When the going gets tough, the tough go camping

It’s the middle of winter in Antarctica, the temperature has just dropped below -40°C, and it’s pitch dark outside.  What do you do?  Well, you pitch your tent, of course!

Not wanting to let the opportunity to emulate the great explorers slip by, Daleen, Morgan and I spent the night camping near the base.  To add to the ambience, I took a copy of Aspley Cherry-Garrard’s “The Worst Journey in the World (an epic tale of a winter sledging journey in Antarctica alomst 100 years ago) and read passages aloud to the amusement of the others.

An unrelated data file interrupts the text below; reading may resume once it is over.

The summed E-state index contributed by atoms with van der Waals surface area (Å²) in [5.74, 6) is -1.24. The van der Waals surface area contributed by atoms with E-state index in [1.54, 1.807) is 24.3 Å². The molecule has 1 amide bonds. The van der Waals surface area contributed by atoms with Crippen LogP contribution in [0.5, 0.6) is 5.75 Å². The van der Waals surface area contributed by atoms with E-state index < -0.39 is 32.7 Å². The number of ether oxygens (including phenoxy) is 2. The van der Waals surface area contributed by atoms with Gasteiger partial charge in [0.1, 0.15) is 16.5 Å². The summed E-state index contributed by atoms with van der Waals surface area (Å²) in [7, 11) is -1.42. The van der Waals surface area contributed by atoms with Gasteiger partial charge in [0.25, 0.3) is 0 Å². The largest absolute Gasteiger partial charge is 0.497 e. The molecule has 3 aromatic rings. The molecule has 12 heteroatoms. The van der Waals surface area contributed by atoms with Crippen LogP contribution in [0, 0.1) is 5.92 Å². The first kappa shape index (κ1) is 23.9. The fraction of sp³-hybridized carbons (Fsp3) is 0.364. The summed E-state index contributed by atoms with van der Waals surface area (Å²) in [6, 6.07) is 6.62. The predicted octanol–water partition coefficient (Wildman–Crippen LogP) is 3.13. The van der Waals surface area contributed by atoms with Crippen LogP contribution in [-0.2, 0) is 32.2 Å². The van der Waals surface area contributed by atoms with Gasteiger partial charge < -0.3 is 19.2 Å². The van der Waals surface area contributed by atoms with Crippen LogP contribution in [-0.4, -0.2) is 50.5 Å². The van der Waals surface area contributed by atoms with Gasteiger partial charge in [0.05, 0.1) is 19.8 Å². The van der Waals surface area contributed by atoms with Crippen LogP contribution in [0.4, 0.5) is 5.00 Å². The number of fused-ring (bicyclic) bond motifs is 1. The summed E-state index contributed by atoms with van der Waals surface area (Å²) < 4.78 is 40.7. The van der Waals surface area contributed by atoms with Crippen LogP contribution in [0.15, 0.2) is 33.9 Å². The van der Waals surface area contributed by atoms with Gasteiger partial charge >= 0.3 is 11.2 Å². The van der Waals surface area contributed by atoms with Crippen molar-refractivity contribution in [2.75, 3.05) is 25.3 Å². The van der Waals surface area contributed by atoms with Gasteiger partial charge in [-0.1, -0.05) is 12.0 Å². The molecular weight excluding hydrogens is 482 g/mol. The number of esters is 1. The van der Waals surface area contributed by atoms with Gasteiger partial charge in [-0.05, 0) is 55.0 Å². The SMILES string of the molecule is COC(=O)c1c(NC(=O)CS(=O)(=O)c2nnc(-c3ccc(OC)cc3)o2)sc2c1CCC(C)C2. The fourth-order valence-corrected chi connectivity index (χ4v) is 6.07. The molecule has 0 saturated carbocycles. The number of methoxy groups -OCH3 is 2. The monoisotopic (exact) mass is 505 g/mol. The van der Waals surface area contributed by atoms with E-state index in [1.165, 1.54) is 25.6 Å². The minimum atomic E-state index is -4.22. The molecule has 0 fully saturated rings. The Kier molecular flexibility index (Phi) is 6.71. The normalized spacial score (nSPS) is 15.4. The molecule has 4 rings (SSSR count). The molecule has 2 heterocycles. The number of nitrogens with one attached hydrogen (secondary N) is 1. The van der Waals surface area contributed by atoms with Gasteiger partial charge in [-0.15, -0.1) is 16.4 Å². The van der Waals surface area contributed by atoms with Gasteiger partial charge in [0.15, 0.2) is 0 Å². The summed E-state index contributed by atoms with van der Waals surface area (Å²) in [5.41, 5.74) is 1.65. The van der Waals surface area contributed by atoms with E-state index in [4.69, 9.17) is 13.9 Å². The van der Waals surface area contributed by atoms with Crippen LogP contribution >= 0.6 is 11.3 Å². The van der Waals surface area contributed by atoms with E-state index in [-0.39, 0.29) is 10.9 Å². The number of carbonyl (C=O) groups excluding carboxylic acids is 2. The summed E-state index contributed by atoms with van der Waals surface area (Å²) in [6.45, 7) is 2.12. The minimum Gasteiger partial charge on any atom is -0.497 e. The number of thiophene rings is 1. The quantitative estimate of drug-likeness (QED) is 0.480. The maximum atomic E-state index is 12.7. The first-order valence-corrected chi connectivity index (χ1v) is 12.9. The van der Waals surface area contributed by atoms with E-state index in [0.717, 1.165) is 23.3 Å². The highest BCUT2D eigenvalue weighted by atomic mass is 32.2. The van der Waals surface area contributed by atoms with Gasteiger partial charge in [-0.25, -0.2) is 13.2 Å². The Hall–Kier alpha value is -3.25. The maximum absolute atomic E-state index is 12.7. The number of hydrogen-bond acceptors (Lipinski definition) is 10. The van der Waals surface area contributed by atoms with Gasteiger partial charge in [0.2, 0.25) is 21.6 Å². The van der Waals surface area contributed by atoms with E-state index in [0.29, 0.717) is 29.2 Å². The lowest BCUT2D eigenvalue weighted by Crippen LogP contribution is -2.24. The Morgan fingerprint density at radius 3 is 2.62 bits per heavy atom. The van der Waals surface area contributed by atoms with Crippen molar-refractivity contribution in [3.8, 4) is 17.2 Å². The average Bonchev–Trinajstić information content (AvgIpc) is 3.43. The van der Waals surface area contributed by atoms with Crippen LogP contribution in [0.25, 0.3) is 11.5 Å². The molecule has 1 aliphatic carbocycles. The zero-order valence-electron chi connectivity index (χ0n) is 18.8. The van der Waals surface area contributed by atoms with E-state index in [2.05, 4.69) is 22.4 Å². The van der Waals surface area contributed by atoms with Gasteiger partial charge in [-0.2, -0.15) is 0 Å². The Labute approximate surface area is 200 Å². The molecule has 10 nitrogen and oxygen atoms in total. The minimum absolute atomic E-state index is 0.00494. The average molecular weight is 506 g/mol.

Despite having three people in a two-man expedition tent, the cold soon invaded everything, and although we were warm in double down sleeping-bags the temperature in the tent dropped to -32°C, which left every surface covered in ice crystals.

Although there was initially no wind, by the next day a storm was moving in and the wind rapidly picked up to 60 knots (110km/h), buffeting the tent continuously and eunsuring a constant fine rain of ice.  Eventually, it was not the weather but empty stomachs and full bladders forced us back to the base, leaving the tent pegged down and snow-picketed but at the mercy of the elements.  The shape was distorting in the wind,but she stood firm.

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